The Good Samaritan and the Law
From a legal perspective, the good Samaritan rendering assistance takes a risk. One risk is that the well-meaning good Samaritan inadvertently causes injury. Another is that the good Samaritan themself is injured – and needs to be compensated.
The first of these problems is addressed in the Good Samaritan Act. This legislation provides that "a person who renders emergency medical services … is not liable for damages for injury or death … caused by the person’s act or omission … unless that person is grossly negligent.”
What about the injured good Samaritan? Some might say that they had no obligation to help and should not be compensated. The oft-quoted American judge Cardozo had this to say: “Danger invites rescue. The cry of distress is the summons to relief. The law does not ignore these reactions of the mind.” [Wagner v International Railway Co. (1921), 232 NY Rep. 176, 133 NE 437]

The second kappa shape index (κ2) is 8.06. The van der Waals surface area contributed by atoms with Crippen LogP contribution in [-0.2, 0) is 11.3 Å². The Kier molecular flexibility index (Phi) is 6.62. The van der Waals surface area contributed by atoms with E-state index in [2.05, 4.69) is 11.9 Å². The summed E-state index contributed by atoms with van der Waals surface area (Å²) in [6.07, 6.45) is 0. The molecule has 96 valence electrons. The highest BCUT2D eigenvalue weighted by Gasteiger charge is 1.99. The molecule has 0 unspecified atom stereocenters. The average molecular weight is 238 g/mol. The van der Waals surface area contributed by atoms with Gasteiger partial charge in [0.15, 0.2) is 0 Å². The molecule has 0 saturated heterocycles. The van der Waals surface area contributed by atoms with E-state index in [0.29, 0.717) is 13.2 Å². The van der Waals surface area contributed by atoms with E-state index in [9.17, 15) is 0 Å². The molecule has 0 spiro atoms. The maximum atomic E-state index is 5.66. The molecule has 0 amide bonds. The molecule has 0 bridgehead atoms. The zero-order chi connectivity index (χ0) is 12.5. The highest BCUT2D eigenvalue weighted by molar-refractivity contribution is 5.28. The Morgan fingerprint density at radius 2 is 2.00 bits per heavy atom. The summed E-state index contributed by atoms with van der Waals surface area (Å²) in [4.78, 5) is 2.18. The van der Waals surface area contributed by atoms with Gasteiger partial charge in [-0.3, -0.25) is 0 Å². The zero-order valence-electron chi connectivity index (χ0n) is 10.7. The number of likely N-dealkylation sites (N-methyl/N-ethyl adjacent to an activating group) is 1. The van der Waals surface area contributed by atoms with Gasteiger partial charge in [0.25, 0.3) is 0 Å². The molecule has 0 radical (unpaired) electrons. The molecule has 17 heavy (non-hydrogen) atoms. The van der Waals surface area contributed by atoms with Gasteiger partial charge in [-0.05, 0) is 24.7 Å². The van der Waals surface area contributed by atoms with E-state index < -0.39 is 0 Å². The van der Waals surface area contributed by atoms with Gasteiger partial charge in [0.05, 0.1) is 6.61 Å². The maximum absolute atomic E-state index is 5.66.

A more recent case is Maguire v Padt, [2014 ONSC 6099] In the Maguire case, Suzanne Padt drove off the road in whiteout conditions. Her vehicle turned over. Ms. Maguire stopped to assist. Three other drivers did likewise as did a passing police officer. Ms. Padt and her daughter were removed from their vehicle and placed in the police cruiser. Three of the rescuers, including Ms. Maguire, were standing behind the police vehicle when another driver lost control and struck the three people behind the police cruiser. Two died. Ms. Maguire suffered severe and permanent injury. When Ms. Maguire started her lawsuit, she named Ms. Padt as one of the defendants. In defending this claim, Ms. Padt argued that the rescue was over and that she should not be responsible for this particular harm to the rescuers. The Court held that it was foreseeable that the rescuers would still be on the scene at the time at which they were struck. On that basis, Ms. Maguire, as a good Samaritan, was held to be entitled to continue her claim against Ms. Padt.
In our society, we generally admire good Samaritans. This attitude also carries forward into the law.
Article written by Centennial Law Corp. (Douglas E. Dent)